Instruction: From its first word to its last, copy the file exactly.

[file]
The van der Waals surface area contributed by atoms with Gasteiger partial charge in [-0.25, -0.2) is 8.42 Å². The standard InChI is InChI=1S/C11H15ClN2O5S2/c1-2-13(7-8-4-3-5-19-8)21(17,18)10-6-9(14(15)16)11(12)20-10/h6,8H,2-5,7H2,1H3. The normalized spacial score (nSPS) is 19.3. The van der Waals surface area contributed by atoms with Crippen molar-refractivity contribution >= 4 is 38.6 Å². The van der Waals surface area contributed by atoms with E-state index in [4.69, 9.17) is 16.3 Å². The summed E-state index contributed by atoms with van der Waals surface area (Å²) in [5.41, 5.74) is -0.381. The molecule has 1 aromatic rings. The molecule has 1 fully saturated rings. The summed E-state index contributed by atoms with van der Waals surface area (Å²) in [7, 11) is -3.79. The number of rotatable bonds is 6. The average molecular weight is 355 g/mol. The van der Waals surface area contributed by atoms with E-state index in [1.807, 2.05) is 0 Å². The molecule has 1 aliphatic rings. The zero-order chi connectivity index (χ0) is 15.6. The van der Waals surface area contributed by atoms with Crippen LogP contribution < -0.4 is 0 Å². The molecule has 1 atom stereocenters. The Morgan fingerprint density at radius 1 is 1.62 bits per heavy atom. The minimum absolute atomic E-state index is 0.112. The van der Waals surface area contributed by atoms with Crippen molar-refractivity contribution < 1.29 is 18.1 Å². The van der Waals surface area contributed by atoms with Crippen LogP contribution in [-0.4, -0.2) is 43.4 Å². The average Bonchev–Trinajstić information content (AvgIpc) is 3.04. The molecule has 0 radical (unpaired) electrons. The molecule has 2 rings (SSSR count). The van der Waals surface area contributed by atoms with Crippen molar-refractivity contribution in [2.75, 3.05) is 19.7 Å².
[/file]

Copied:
The van der Waals surface area contributed by atoms with Gasteiger partial charge in [-0.25, -0.2) is 8.42 Å². The standard InChI is InChI=1S/C11H15ClN2O5S2/c1-2-13(7-8-4-3-5-19-8)21(17,18)10-6-9(14(15)16)11(12)20-10/h6,8H,2-5,7H2,1H3. The normalized spacial score (nSPS) is 19.3. The van der Waals surface area contributed by atoms with Crippen molar-refractivity contribution >= 4 is 38.6 Å². The van der Waals surface area contributed by atoms with E-state index in [4.69, 9.17) is 16.3 Å². The summed E-state index contributed by atoms with van der Waals surface area (Å²) in [5.41, 5.74) is -0.381. The molecule has 1 aromatic rings. The molecule has 1 fully saturated rings. The summed E-state index contributed by atoms with van der Waals surface area (Å²) in [7, 11) is -3.79. The number of rotatable bonds is 6. The average molecular weight is 355 g/mol. The van der Waals surface area contributed by atoms with E-state index in [1.807, 2.05) is 0 Å². The molecule has 1 aliphatic rings. The zero-order chi connectivity index (χ0) is 15.6. The van der Waals surface area contributed by atoms with Crippen LogP contribution < -0.4 is 0 Å². The molecule has 1 atom stereocenters. The Morgan fingerprint density at radius 1 is 1.62 bits per heavy atom. The minimum absolute atomic E-state index is 0.112. The van der Waals surface area contributed by atoms with Crippen molar-refractivity contribution < 1.29 is 18.1 Å². The van der Waals surface area contributed by atoms with Crippen LogP contribution in [-0.4, -0.2) is 43.4 Å². The average Bonchev–Trinajstić information content (AvgIpc) is 3.04. The molecule has 0 radical (unpaired) electrons. The molecule has 2 rings (SSSR count). The van der Waals surface area contributed by atoms with Crippen molar-refractivity contribution in [2.75, 3.05) is 19.7 Å².